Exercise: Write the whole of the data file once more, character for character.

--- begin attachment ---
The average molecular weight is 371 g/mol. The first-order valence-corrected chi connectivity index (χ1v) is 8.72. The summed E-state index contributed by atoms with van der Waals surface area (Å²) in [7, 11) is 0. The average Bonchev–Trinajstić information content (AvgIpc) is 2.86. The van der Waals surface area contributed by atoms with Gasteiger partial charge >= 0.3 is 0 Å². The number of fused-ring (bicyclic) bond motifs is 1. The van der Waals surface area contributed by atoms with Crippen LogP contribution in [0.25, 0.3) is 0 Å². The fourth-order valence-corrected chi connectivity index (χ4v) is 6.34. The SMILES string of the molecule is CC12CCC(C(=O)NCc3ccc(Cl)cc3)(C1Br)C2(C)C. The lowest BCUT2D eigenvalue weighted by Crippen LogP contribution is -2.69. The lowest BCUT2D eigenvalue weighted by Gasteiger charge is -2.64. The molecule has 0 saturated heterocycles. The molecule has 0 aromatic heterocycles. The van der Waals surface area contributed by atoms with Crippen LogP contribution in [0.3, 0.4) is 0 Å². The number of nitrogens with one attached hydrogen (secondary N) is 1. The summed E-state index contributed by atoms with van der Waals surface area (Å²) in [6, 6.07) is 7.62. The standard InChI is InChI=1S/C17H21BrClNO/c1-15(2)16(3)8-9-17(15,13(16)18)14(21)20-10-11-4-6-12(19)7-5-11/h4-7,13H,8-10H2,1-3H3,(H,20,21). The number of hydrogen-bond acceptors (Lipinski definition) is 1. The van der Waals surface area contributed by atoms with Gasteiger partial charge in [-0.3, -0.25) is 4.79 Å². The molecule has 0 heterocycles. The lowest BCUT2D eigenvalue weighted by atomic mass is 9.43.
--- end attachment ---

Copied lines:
The average molecular weight is 371 g/mol. The first-order valence-corrected chi connectivity index (χ1v) is 8.72. The summed E-state index contributed by atoms with van der Waals surface area (Å²) in [7, 11) is 0. The average Bonchev–Trinajstić information content (AvgIpc) is 2.86. The van der Waals surface area contributed by atoms with Gasteiger partial charge >= 0.3 is 0 Å². The number of fused-ring (bicyclic) bond motifs is 1. The van der Waals surface area contributed by atoms with Crippen LogP contribution in [0.25, 0.3) is 0 Å². The fourth-order valence-corrected chi connectivity index (χ4v) is 6.34. The SMILES string of the molecule is CC12CCC(C(=O)NCc3ccc(Cl)cc3)(C1Br)C2(C)C. The lowest BCUT2D eigenvalue weighted by Crippen LogP contribution is -2.69. The lowest BCUT2D eigenvalue weighted by Gasteiger charge is -2.64. The molecule has 0 saturated heterocycles. The molecule has 0 aromatic heterocycles. The van der Waals surface area contributed by atoms with Crippen LogP contribution in [0.3, 0.4) is 0 Å². The number of nitrogens with one attached hydrogen (secondary N) is 1. The summed E-state index contributed by atoms with van der Waals surface area (Å²) in [6, 6.07) is 7.62. The standard InChI is InChI=1S/C17H21BrClNO/c1-15(2)16(3)8-9-17(15,13(16)18)14(21)20-10-11-4-6-12(19)7-5-11/h4-7,13H,8-10H2,1-3H3,(H,20,21). The number of hydrogen-bond acceptors (Lipinski definition) is 1. The van der Waals surface area contributed by atoms with Gasteiger partial charge in [-0.3, -0.25) is 4.79 Å². The molecule has 0 heterocycles. The lowest BCUT2D eigenvalue weighted by atomic mass is 9.43.